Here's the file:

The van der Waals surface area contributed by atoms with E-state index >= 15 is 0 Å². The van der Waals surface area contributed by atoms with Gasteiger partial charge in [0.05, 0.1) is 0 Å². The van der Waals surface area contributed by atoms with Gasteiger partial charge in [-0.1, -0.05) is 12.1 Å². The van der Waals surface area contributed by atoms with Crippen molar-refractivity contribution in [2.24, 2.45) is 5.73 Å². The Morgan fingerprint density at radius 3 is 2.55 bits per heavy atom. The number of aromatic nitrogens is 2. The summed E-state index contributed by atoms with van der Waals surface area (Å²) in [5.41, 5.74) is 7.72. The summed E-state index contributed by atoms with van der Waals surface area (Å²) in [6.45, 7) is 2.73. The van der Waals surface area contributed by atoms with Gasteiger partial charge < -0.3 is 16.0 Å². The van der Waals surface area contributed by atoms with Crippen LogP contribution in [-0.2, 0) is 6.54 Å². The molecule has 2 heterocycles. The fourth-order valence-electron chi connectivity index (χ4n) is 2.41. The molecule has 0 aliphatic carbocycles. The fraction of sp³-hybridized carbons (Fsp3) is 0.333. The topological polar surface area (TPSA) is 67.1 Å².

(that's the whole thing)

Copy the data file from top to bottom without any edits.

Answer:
The van der Waals surface area contributed by atoms with E-state index >= 15 is 0 Å². The van der Waals surface area contributed by atoms with Gasteiger partial charge in [0.05, 0.1) is 0 Å². The van der Waals surface area contributed by atoms with Gasteiger partial charge in [-0.1, -0.05) is 12.1 Å². The van der Waals surface area contributed by atoms with Crippen molar-refractivity contribution in [2.24, 2.45) is 5.73 Å². The Morgan fingerprint density at radius 3 is 2.55 bits per heavy atom. The number of aromatic nitrogens is 2. The summed E-state index contributed by atoms with van der Waals surface area (Å²) in [5.41, 5.74) is 7.72. The summed E-state index contributed by atoms with van der Waals surface area (Å²) in [6.45, 7) is 2.73. The van der Waals surface area contributed by atoms with Gasteiger partial charge < -0.3 is 16.0 Å². The van der Waals surface area contributed by atoms with Crippen LogP contribution in [-0.2, 0) is 6.54 Å². The molecule has 2 heterocycles. The fourth-order valence-electron chi connectivity index (χ4n) is 2.41. The molecule has 0 aliphatic carbocycles. The fraction of sp³-hybridized carbons (Fsp3) is 0.333. The topological polar surface area (TPSA) is 67.1 Å².